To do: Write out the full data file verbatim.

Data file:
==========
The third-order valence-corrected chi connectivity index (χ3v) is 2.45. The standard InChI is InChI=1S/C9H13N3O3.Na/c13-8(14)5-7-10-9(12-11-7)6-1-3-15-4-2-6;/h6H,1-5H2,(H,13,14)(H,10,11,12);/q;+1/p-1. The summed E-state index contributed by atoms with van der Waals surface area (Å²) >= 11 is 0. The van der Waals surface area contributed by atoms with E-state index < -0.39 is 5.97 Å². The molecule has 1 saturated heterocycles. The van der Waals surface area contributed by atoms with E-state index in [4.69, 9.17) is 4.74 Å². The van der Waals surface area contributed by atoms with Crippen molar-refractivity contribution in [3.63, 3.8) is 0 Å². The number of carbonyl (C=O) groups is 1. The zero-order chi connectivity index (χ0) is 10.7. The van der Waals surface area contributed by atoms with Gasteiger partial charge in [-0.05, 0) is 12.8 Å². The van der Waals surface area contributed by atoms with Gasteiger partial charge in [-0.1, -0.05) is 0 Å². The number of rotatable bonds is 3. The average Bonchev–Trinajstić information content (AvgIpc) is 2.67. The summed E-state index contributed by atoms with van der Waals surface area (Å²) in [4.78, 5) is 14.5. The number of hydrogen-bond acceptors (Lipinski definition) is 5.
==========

The third-order valence-corrected chi connectivity index (χ3v) is 2.45. The standard InChI is InChI=1S/C9H13N3O3.Na/c13-8(14)5-7-10-9(12-11-7)6-1-3-15-4-2-6;/h6H,1-5H2,(H,13,14)(H,10,11,12);/q;+1/p-1. The summed E-state index contributed by atoms with van der Waals surface area (Å²) >= 11 is 0. The van der Waals surface area contributed by atoms with E-state index < -0.39 is 5.97 Å². The molecule has 1 saturated heterocycles. The van der Waals surface area contributed by atoms with E-state index in [4.69, 9.17) is 4.74 Å². The van der Waals surface area contributed by atoms with Crippen molar-refractivity contribution in [3.63, 3.8) is 0 Å². The number of carbonyl (C=O) groups is 1. The zero-order chi connectivity index (χ0) is 10.7. The van der Waals surface area contributed by atoms with Gasteiger partial charge in [-0.05, 0) is 12.8 Å². The van der Waals surface area contributed by atoms with Gasteiger partial charge in [-0.1, -0.05) is 0 Å². The number of rotatable bonds is 3. The average Bonchev–Trinajstić information content (AvgIpc) is 2.67. The summed E-state index contributed by atoms with van der Waals surface area (Å²) in [4.78, 5) is 14.5. The number of hydrogen-bond acceptors (Lipinski definition) is 5.